My medical assistant leaned over and said, “It's another anxious one.” The next patient was 30 minutes early for her appointment and couldn't wait to hand over her patient registration information. Her speech was so fast that the medical assistant had trouble obtaining any information. The patient came to the desk multiple times asking, “Is it my turn yet?”
In gastroenterology, anxious patients are a frequent occurrence. So often, they are the worried well who have had multiple laboratory tests and imaging procedures before their specialist appointment. I am sometimes surprised that the primary treatment they require is education: about the tests that have been done, about the differential diagnosis associated with the chief complaint, and about treatment options. Education establishes a relationship built on trust, which is essential for the prescribed treatment to have the desired effect.
I could immediately tell that this case was different. This 72-year-old woman had been referred for a “screening” colonoscopy. She was obviously anxious, wringing her hands frequently. Her speech was rapid, and she repeatedly asked, “Is there something wrong with me? Is it bad?” She had never undergone a screening colonoscopy but was complaining of constipation and centralized abdominal pain for the past 2 months. Guiding her through a review of systems was difficult but she revealed that she had suffered from chronic constipation since she was a child, averaging two stools per week. When asked about changes in her bowel habits, she reported that she was now going only once every 10 days. She also mentioned a recent ED visit for abdominal pain.
Upon viewing the reports from the hospital electronic medical record, I found that she had been to the ED four times and urgent care three times in the past 8 weeks. Each time she complained of abdominal pain and constipation. There were no laboratory results or imaging results and no rectal examination documented. The diagnoses were anxiety and chronic constipation. She received a prescription for a laxative and was referred back to her primary care provider, who scheduled the appointment with us.
Her physical examination, including a rectal examination, was unremarkable. Not surprisingly, the stool fecal immunochemical test (FIT) was positive. She repeatedly asked “Is it bad?” and I struggled with how to proceed. I was concerned that my usual patient education process would aggravate her underlying anxiety. I was afraid that once we reviewed my differential diagnosis, she would refuse to have a colonoscopy.
Taking a deep breath, I showed her the positive stool FIT results. I was shocked when she grabbed my hand and said, “I was right. There is something wrong. Thank you for listening to me and for doing a rectal examination. When can I have that colonoscopy? How about tomorrow?” We discussed the difference between a screening examination and a diagnostic examination. Thankfully, there was a cancellation, so her colonoscopy was scheduled for 2 days later.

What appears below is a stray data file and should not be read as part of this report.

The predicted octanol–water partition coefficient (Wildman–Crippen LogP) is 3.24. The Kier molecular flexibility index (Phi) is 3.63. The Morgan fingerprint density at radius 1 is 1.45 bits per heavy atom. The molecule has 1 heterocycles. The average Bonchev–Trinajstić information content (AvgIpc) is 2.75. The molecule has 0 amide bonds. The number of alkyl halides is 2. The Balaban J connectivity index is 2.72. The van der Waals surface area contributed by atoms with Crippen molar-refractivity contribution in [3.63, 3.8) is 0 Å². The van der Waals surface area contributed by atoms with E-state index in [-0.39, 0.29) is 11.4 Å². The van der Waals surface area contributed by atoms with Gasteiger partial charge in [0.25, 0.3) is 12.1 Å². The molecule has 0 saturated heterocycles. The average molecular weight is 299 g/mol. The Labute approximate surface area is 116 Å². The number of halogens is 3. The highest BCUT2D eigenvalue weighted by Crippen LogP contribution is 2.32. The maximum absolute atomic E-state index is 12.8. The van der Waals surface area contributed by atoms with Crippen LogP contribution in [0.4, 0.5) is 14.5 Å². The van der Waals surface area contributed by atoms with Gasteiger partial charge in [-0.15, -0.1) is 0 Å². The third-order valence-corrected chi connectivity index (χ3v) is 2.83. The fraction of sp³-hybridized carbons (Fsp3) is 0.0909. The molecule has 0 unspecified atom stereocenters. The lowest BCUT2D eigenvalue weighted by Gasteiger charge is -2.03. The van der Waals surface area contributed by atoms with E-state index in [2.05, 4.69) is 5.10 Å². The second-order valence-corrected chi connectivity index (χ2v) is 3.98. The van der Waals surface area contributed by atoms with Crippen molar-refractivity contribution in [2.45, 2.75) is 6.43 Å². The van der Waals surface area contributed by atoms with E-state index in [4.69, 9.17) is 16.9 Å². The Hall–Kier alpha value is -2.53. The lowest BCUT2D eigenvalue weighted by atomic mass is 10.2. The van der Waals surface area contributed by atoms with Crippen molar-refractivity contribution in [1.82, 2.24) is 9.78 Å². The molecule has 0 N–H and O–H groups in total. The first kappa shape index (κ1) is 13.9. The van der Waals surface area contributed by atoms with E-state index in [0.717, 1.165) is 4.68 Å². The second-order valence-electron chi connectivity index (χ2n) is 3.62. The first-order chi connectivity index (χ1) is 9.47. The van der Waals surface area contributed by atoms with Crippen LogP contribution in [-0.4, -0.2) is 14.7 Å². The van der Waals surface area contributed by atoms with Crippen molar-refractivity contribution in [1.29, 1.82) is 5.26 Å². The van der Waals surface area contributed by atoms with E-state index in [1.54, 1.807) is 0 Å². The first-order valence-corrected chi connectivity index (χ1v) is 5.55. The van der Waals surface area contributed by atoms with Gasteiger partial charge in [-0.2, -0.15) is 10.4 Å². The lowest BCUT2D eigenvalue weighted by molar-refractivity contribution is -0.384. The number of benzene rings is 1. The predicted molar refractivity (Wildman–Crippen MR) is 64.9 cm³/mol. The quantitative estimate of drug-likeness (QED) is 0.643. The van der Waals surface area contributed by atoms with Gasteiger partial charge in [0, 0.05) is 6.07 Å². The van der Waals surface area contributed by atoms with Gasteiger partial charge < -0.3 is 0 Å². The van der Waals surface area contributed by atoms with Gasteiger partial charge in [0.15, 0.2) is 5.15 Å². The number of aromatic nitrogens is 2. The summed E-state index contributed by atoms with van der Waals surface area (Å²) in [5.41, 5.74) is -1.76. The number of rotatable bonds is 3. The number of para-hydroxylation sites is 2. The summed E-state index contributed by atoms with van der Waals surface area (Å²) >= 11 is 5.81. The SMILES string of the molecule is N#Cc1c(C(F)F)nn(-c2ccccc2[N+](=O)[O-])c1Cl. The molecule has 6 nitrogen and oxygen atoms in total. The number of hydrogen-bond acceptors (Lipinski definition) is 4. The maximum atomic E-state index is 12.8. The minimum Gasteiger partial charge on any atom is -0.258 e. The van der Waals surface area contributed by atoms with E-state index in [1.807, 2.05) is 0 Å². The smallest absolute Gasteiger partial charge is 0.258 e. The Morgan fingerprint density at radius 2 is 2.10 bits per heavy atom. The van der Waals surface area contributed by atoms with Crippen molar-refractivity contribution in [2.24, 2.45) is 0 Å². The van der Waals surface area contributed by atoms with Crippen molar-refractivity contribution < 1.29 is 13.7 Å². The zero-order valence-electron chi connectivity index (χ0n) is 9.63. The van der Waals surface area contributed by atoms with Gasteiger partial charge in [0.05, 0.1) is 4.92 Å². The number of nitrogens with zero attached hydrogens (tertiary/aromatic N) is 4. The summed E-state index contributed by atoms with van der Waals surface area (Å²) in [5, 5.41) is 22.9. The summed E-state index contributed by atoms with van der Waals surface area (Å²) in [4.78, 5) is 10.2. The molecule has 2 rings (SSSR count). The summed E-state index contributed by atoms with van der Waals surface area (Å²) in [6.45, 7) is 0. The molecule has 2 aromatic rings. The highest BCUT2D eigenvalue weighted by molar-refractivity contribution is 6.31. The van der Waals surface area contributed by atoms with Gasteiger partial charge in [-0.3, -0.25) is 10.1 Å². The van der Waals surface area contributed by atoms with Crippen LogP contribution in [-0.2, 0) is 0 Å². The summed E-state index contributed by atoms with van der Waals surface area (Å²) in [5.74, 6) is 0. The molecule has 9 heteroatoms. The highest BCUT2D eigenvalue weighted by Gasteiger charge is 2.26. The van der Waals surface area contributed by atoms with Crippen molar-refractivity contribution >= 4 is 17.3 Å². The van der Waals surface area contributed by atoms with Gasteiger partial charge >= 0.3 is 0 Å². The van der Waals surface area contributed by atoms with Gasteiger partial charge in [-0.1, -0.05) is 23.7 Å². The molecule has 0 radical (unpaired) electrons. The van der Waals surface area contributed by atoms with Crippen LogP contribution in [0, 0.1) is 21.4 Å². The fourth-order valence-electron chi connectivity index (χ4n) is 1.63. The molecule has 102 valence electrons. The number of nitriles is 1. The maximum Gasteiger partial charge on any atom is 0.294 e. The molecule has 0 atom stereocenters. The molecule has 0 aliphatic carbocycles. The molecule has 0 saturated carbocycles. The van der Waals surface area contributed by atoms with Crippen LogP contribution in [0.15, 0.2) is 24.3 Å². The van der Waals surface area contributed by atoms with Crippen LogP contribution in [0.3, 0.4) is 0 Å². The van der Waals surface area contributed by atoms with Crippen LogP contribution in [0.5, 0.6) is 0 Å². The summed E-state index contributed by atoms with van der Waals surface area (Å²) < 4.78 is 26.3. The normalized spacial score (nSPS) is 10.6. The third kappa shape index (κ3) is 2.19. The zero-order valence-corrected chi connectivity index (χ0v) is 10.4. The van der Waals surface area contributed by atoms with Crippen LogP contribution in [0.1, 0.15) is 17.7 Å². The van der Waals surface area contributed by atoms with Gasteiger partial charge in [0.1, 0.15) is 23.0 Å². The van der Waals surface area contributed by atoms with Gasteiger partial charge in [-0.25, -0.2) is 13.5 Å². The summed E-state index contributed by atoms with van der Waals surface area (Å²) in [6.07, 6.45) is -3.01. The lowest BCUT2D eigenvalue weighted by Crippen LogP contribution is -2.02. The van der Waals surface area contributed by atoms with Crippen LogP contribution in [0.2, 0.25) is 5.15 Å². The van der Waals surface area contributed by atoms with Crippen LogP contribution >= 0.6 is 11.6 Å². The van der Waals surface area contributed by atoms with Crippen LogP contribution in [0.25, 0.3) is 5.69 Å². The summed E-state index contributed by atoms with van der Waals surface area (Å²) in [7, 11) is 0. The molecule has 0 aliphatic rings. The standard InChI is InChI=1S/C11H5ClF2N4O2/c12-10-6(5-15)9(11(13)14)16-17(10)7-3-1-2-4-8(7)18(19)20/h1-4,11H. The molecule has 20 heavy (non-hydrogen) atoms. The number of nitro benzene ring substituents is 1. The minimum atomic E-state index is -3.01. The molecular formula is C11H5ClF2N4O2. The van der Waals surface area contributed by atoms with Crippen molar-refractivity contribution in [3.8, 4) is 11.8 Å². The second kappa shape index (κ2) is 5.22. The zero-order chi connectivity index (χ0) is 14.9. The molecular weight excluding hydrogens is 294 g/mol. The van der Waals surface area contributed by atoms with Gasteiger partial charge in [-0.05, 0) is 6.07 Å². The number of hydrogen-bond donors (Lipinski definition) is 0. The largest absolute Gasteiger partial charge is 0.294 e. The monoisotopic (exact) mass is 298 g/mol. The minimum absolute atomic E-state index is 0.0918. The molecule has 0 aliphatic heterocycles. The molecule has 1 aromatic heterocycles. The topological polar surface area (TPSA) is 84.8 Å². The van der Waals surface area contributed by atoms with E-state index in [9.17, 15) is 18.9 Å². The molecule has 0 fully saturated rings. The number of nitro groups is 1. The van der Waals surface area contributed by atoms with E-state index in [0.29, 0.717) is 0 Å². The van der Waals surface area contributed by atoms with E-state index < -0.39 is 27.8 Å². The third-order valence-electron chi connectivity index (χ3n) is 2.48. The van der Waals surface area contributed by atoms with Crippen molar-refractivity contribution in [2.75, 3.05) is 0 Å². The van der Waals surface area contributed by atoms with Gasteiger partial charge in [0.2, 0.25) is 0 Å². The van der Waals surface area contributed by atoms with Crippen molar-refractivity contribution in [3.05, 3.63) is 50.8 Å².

I reflected on this case later that evening. I had never met her before, so I had no understanding of her baseline mental health. Was she always anxious? I thought about the number of visits it took for her to be taken seriously. Did her anxiety stem from a subconscious understanding that something was really wrong? I eventually concluded that it didn't matter, because anxious patients have diseases, too.
It would have been very easy to let others set the tone for this patient encounter. I could have taken a dangerous ride down the slippery slope of early closure. Anchoring bias and the bandwagon effect can be tough to avoid, especially with patients who have seen other medical providers. Hassle bias is also tempting when working in the ED or a busy medical practice.
The lack of information in her chart forced me to go back to the basics and listen to her story. Taking a good history and performing a thorough physical examination let me formulate a thoughtful differential diagnosis. This was perhaps even easier without the distraction of a plethora of previous laboratory test results and imaging studies. It was a good reminder to follow that algorithm with every patient. Listen first, then look at all of the information provided.
Not surprisingly, this patient was found to have a colonic mass lesion in the area of her splenic flexure. CT of the abdomen and pelvis was arranged for the same day, right after her colonoscopy. Thankfully, it showed a solitary colonic lesion, with no evidence of lymphadenopathy or metastatic disease. An appointment for consultation with the colorectal surgeon was immediately arranged.
She insisted on seeing me before she went home. I walked over to radiology where I found her sitting in the waiting area with her daughter. They both stood to give me a hug and she thanked me for taking care of her. She was just told that she has colon cancer, I thought. Why does she want to thank me? I watched her as we reviewed her results and discussed the next steps. Her speech was normal and her questions were very appropriate. I recalled my earlier reflection and realized that the answer was right in front of me. She wasn't anxious anymore.